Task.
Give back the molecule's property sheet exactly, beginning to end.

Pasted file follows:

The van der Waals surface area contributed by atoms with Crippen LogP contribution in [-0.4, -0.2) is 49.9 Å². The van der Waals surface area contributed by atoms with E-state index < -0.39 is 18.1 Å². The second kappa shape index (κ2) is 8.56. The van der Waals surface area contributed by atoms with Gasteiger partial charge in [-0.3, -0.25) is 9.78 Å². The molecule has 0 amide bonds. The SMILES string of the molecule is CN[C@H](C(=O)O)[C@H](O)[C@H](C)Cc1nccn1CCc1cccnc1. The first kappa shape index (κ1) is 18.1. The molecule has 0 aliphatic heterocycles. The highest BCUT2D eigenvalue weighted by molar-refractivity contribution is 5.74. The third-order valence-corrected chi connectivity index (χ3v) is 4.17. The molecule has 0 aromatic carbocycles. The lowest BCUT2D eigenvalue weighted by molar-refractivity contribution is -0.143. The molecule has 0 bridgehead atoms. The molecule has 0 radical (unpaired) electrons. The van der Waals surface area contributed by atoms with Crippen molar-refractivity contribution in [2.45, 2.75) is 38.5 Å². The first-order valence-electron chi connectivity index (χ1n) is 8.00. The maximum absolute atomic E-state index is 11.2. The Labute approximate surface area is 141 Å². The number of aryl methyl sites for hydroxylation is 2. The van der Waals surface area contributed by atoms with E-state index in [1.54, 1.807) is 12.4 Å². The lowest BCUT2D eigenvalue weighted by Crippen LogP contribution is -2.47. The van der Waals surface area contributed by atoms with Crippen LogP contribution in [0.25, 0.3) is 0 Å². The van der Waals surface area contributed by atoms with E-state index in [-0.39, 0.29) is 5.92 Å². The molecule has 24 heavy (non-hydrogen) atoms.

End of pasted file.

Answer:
The van der Waals surface area contributed by atoms with Crippen LogP contribution in [-0.4, -0.2) is 49.9 Å². The van der Waals surface area contributed by atoms with E-state index < -0.39 is 18.1 Å². The second kappa shape index (κ2) is 8.56. The van der Waals surface area contributed by atoms with Gasteiger partial charge in [-0.3, -0.25) is 9.78 Å². The molecule has 0 amide bonds. The SMILES string of the molecule is CN[C@H](C(=O)O)[C@H](O)[C@H](C)Cc1nccn1CCc1cccnc1. The first kappa shape index (κ1) is 18.1. The molecule has 0 aliphatic heterocycles. The highest BCUT2D eigenvalue weighted by molar-refractivity contribution is 5.74. The third-order valence-corrected chi connectivity index (χ3v) is 4.17. The molecule has 0 aromatic carbocycles. The lowest BCUT2D eigenvalue weighted by molar-refractivity contribution is -0.143. The molecule has 0 bridgehead atoms. The molecule has 0 radical (unpaired) electrons. The van der Waals surface area contributed by atoms with Crippen molar-refractivity contribution in [2.45, 2.75) is 38.5 Å². The first-order valence-electron chi connectivity index (χ1n) is 8.00. The maximum absolute atomic E-state index is 11.2. The Labute approximate surface area is 141 Å². The number of aryl methyl sites for hydroxylation is 2. The van der Waals surface area contributed by atoms with E-state index in [1.54, 1.807) is 12.4 Å². The lowest BCUT2D eigenvalue weighted by Crippen LogP contribution is -2.47. The van der Waals surface area contributed by atoms with Crippen LogP contribution in [0.25, 0.3) is 0 Å². The van der Waals surface area contributed by atoms with E-state index in [-0.39, 0.29) is 5.92 Å². The molecule has 24 heavy (non-hydrogen) atoms.